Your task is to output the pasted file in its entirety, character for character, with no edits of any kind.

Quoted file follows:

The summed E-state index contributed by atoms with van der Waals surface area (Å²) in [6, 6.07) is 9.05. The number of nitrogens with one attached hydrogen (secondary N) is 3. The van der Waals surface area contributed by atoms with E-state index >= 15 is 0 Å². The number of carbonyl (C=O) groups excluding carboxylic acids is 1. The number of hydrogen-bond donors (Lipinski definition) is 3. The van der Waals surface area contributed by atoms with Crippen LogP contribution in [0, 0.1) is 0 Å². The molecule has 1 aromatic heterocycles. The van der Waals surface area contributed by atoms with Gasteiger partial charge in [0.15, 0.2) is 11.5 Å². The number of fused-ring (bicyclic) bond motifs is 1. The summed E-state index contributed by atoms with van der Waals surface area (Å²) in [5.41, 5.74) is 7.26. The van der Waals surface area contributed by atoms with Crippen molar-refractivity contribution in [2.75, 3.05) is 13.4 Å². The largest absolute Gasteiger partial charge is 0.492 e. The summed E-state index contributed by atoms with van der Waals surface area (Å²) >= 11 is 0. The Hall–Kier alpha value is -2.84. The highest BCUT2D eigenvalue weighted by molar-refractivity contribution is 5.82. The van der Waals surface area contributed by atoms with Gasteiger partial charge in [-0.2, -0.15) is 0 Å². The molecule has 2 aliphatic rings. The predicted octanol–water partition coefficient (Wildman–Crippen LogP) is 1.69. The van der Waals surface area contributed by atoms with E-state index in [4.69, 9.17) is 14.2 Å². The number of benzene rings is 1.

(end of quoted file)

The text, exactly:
The summed E-state index contributed by atoms with van der Waals surface area (Å²) in [6, 6.07) is 9.05. The number of nitrogens with one attached hydrogen (secondary N) is 3. The van der Waals surface area contributed by atoms with E-state index >= 15 is 0 Å². The number of carbonyl (C=O) groups excluding carboxylic acids is 1. The number of hydrogen-bond donors (Lipinski definition) is 3. The van der Waals surface area contributed by atoms with Crippen LogP contribution in [0, 0.1) is 0 Å². The molecule has 1 aromatic heterocycles. The van der Waals surface area contributed by atoms with Gasteiger partial charge in [0.15, 0.2) is 11.5 Å². The number of fused-ring (bicyclic) bond motifs is 1. The summed E-state index contributed by atoms with van der Waals surface area (Å²) in [5.41, 5.74) is 7.26. The van der Waals surface area contributed by atoms with Crippen molar-refractivity contribution in [2.75, 3.05) is 13.4 Å². The largest absolute Gasteiger partial charge is 0.492 e. The summed E-state index contributed by atoms with van der Waals surface area (Å²) >= 11 is 0. The Hall–Kier alpha value is -2.84. The highest BCUT2D eigenvalue weighted by molar-refractivity contribution is 5.82. The van der Waals surface area contributed by atoms with Gasteiger partial charge in [-0.2, -0.15) is 0 Å². The molecule has 2 aliphatic rings. The predicted octanol–water partition coefficient (Wildman–Crippen LogP) is 1.69. The van der Waals surface area contributed by atoms with E-state index in [4.69, 9.17) is 14.2 Å². The number of benzene rings is 1.